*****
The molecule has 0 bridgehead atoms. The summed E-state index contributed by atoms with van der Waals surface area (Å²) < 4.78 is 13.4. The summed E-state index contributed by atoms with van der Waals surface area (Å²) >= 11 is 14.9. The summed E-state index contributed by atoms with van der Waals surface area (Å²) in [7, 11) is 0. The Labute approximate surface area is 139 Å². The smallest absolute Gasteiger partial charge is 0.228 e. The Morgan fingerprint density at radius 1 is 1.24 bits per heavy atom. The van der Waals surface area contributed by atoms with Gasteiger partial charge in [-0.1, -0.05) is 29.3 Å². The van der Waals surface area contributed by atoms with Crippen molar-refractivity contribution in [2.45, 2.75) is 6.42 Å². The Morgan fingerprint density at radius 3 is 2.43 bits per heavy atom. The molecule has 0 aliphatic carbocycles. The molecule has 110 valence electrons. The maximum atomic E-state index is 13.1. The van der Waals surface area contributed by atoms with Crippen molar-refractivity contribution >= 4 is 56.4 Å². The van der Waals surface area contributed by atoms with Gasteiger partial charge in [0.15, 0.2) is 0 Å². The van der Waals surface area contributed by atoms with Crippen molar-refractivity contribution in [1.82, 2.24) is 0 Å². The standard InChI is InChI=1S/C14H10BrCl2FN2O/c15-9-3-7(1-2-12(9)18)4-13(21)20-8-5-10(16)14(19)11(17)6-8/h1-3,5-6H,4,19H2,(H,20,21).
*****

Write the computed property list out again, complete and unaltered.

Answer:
The molecule has 0 bridgehead atoms. The summed E-state index contributed by atoms with van der Waals surface area (Å²) < 4.78 is 13.4. The summed E-state index contributed by atoms with van der Waals surface area (Å²) >= 11 is 14.9. The summed E-state index contributed by atoms with van der Waals surface area (Å²) in [7, 11) is 0. The Labute approximate surface area is 139 Å². The smallest absolute Gasteiger partial charge is 0.228 e. The Morgan fingerprint density at radius 1 is 1.24 bits per heavy atom. The van der Waals surface area contributed by atoms with Gasteiger partial charge in [-0.1, -0.05) is 29.3 Å². The van der Waals surface area contributed by atoms with Crippen molar-refractivity contribution in [2.45, 2.75) is 6.42 Å². The Morgan fingerprint density at radius 3 is 2.43 bits per heavy atom. The molecule has 0 aliphatic carbocycles. The molecule has 110 valence electrons. The maximum atomic E-state index is 13.1. The van der Waals surface area contributed by atoms with Crippen molar-refractivity contribution >= 4 is 56.4 Å². The van der Waals surface area contributed by atoms with Gasteiger partial charge in [0.15, 0.2) is 0 Å². The van der Waals surface area contributed by atoms with Crippen molar-refractivity contribution in [1.82, 2.24) is 0 Å². The standard InChI is InChI=1S/C14H10BrCl2FN2O/c15-9-3-7(1-2-12(9)18)4-13(21)20-8-5-10(16)14(19)11(17)6-8/h1-3,5-6H,4,19H2,(H,20,21).